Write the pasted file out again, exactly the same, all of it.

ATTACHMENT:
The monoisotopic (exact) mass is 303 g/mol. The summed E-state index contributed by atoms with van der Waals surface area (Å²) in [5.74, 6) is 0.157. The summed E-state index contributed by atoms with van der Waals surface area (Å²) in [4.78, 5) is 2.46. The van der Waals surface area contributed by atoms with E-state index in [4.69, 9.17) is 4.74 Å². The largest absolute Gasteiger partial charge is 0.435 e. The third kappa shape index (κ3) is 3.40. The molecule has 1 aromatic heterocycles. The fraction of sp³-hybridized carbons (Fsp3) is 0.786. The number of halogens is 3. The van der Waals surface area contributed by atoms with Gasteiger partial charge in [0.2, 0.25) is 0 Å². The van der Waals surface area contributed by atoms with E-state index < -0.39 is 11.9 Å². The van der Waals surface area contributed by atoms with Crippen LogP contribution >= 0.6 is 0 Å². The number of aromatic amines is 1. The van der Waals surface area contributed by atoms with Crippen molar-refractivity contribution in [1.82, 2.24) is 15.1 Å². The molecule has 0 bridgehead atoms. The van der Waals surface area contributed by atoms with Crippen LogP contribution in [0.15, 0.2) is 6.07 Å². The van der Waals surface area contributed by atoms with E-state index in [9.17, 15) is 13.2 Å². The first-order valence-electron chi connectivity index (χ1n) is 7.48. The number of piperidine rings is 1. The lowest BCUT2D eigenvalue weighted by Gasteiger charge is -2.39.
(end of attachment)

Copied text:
The monoisotopic (exact) mass is 303 g/mol. The summed E-state index contributed by atoms with van der Waals surface area (Å²) in [5.74, 6) is 0.157. The summed E-state index contributed by atoms with van der Waals surface area (Å²) in [4.78, 5) is 2.46. The van der Waals surface area contributed by atoms with E-state index in [4.69, 9.17) is 4.74 Å². The largest absolute Gasteiger partial charge is 0.435 e. The third kappa shape index (κ3) is 3.40. The molecule has 1 aromatic heterocycles. The fraction of sp³-hybridized carbons (Fsp3) is 0.786. The number of halogens is 3. The van der Waals surface area contributed by atoms with Gasteiger partial charge in [0.2, 0.25) is 0 Å². The van der Waals surface area contributed by atoms with E-state index < -0.39 is 11.9 Å². The van der Waals surface area contributed by atoms with Crippen LogP contribution >= 0.6 is 0 Å². The number of aromatic amines is 1. The van der Waals surface area contributed by atoms with Crippen molar-refractivity contribution in [1.82, 2.24) is 15.1 Å². The molecule has 0 bridgehead atoms. The van der Waals surface area contributed by atoms with Crippen LogP contribution in [0.15, 0.2) is 6.07 Å². The van der Waals surface area contributed by atoms with E-state index in [9.17, 15) is 13.2 Å². The first-order valence-electron chi connectivity index (χ1n) is 7.48. The number of piperidine rings is 1. The lowest BCUT2D eigenvalue weighted by Gasteiger charge is -2.39.